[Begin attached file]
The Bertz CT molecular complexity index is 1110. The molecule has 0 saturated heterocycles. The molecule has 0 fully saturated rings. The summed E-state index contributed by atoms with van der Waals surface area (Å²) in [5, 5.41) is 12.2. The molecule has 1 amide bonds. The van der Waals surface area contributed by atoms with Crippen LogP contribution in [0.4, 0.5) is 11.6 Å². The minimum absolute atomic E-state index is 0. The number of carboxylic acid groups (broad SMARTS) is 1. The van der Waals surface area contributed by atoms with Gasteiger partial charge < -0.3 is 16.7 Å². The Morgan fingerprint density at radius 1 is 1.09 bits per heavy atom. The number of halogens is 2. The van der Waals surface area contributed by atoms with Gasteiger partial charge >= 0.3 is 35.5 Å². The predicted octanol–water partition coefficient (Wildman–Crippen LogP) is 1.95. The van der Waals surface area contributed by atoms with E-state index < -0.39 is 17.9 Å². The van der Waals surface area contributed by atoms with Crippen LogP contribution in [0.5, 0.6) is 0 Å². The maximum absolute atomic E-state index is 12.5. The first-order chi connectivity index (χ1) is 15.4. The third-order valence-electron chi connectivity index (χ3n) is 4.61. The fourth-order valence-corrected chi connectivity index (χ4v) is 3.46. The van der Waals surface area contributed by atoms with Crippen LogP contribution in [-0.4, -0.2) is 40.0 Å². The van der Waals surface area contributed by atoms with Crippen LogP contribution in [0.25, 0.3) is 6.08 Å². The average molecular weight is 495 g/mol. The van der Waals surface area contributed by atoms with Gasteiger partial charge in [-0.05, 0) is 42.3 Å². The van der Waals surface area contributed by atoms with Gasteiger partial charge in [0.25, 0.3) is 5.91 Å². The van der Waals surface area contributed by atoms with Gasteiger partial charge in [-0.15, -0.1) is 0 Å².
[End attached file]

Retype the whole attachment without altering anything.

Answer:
The Bertz CT molecular complexity index is 1110. The molecule has 0 saturated heterocycles. The molecule has 0 fully saturated rings. The summed E-state index contributed by atoms with van der Waals surface area (Å²) in [5, 5.41) is 12.2. The molecule has 1 amide bonds. The van der Waals surface area contributed by atoms with Crippen LogP contribution in [0.4, 0.5) is 11.6 Å². The minimum absolute atomic E-state index is 0. The number of carboxylic acid groups (broad SMARTS) is 1. The van der Waals surface area contributed by atoms with Gasteiger partial charge < -0.3 is 16.7 Å². The Morgan fingerprint density at radius 1 is 1.09 bits per heavy atom. The number of halogens is 2. The van der Waals surface area contributed by atoms with Gasteiger partial charge >= 0.3 is 35.5 Å². The predicted octanol–water partition coefficient (Wildman–Crippen LogP) is 1.95. The van der Waals surface area contributed by atoms with E-state index < -0.39 is 17.9 Å². The van der Waals surface area contributed by atoms with Crippen LogP contribution in [0.5, 0.6) is 0 Å². The maximum absolute atomic E-state index is 12.5. The first-order chi connectivity index (χ1) is 15.4. The third-order valence-electron chi connectivity index (χ3n) is 4.61. The fourth-order valence-corrected chi connectivity index (χ4v) is 3.46. The van der Waals surface area contributed by atoms with Crippen LogP contribution in [-0.4, -0.2) is 40.0 Å². The van der Waals surface area contributed by atoms with Crippen LogP contribution in [0.25, 0.3) is 6.08 Å². The average molecular weight is 495 g/mol. The van der Waals surface area contributed by atoms with Gasteiger partial charge in [-0.05, 0) is 42.3 Å². The van der Waals surface area contributed by atoms with Gasteiger partial charge in [0.25, 0.3) is 5.91 Å². The van der Waals surface area contributed by atoms with Gasteiger partial charge in [-0.15, -0.1) is 0 Å².